The run up to Christmas: the busiest time of the year for the fragrance industry. What exactly is it that makes us reaching for nice smelling things as presents for loved ones and not so loved ones in equal and enormous quantities? Is it the lack of fragrant flowers and plants during the winter? (works only in the Northern hemisphere...) Are perfumes and soaps just conveniently universal and independent of tricky matters like clothes sizes? Is it the way the bottles and boxes look luxurious and presentable? Can it be that many perfume get bought simply because they are usually located at the ground floor of massive department stores, close to the entrance, making it easy to get in, buy and get out in less than 5 minutes? Perfumes certainly make very good last minute presents, and I did read in an article not long ago that it's not uncommon for panic stricken husbands to buy entire perfume ranges because they have forgotten the name of their wives' favourite perfume. In these cases I wish that the wive wears a Roja Dove or Bond No.9 to make that lack of attention and respect at least painfully expensive. I wonder what the women who get gifted in that way do with the unwanted scents. Ebay? The Tory party's xmas raffle?
I certainly know what happened to Undesirables in our family. They went into the Christmas tombola held by my parent's local choir. Every year at the beginning of December choir members and local shopkeepers would drop packages and gift vouchers at our house. My mum would then pack them up nicely and sometimes make gift bundles if the objects in question were just too embarrassingly cheap. For that reason we had a very good idea of what horrors were lurking behind the shimmery paper and lovely ribbons when all the boxes were laid out at the table reading for the new owners with the lucky numbers. It was a 4711 gift set that we aptly named the Wanderpokal, because it got donated again and again and again, over years and years without exception. We knew it was the always the same one because of a characteristic scratch mark on the box.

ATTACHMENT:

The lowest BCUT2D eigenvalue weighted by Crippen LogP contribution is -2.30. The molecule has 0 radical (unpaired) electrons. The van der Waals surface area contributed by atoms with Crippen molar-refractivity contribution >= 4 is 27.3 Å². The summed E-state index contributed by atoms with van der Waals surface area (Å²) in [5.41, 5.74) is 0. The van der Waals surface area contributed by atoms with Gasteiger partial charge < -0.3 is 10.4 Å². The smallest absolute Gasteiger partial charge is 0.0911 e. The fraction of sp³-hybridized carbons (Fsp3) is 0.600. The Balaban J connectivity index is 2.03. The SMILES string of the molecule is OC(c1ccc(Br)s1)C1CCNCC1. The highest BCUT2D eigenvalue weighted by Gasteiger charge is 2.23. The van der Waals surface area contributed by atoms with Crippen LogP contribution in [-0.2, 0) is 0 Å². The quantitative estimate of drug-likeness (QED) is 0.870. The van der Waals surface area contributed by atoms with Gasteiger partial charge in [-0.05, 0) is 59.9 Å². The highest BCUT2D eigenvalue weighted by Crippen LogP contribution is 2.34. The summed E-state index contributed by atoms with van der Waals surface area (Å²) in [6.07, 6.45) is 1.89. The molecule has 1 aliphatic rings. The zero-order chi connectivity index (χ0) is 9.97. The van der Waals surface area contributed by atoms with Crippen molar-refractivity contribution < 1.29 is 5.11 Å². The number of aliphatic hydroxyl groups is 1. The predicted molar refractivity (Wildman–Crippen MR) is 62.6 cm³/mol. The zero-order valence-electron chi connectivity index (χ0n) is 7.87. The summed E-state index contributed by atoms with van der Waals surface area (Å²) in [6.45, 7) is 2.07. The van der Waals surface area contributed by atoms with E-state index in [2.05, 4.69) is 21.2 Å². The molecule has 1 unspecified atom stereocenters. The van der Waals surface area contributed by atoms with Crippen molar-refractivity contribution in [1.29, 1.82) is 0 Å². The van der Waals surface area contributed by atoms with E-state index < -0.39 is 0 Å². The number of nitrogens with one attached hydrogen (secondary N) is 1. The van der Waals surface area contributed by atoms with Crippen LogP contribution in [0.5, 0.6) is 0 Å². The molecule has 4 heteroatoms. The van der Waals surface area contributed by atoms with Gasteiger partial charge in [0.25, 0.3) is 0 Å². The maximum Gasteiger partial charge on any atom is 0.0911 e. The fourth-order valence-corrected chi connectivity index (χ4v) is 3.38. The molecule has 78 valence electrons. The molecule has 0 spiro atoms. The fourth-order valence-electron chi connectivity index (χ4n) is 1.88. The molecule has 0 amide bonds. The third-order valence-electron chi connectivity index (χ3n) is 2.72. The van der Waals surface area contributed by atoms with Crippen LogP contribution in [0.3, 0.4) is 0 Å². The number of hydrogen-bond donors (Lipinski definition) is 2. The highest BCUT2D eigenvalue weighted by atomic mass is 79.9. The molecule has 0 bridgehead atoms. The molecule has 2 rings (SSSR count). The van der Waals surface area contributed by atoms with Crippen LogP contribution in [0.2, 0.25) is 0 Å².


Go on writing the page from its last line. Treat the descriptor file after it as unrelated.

In my youth 4711 Eau de Cologne was a regarded as a traditional cheap smelling scent that could be found in every German household, collecting dust on the bathroom shelf. For me it never registered as a fragrance that should and could be worn, more like a medicinal all round "thing" that grandmothers would spray on a handkerchief and dab on their temples when they felt a bit faint and nauseous. Why that vile smelling stuff would be any good in these instances I never understood. But some things , like spinach, just need time to get appreciated.
|My interpretation of 4711 Eau de Cologne|
Fast forward some 20 odd years, the house of 4711 had undergone a miraculous transformation. Like other weird and old fashioned icons of Germanity, the herb liqueur Jaegermeister for example, the brand had started to regain a certain cult status and sales had started to rise accordingly. It was then that I took my first unbiased sniff. And surprise, surprise, I actually liked it. The freshness was not as medicinal as I remembered and all in all it was nicely balanced and totally wearable. An orange, bergamot and lemon layer over a floral, and slightly woody base. It's not only not offensive, it actually does give you a wake me up moment, so my grandmothers had a point with their fragrant handkerchiefs. It's also a good dupe for Tom Ford's Neroli Portofino.
I smell clean and proper when I wear it and that's usually not something I aim for when reaching for a perfume, but there are moments when this scent is just right. It's a bit like a watercolour, sparkly and transparent, but with a solid geometrical structure. I haven't tried to layer it with something else and have the feeling that might go horribly wrong, but if any of you have done so with success, let me know. These days a 4711 gift set would not get re-wrapped and thrown into the next tombola. I'd rather keep it for myself.
How and where to wear:
Walk the walk of shame with an air of innocence (but still have that shower...)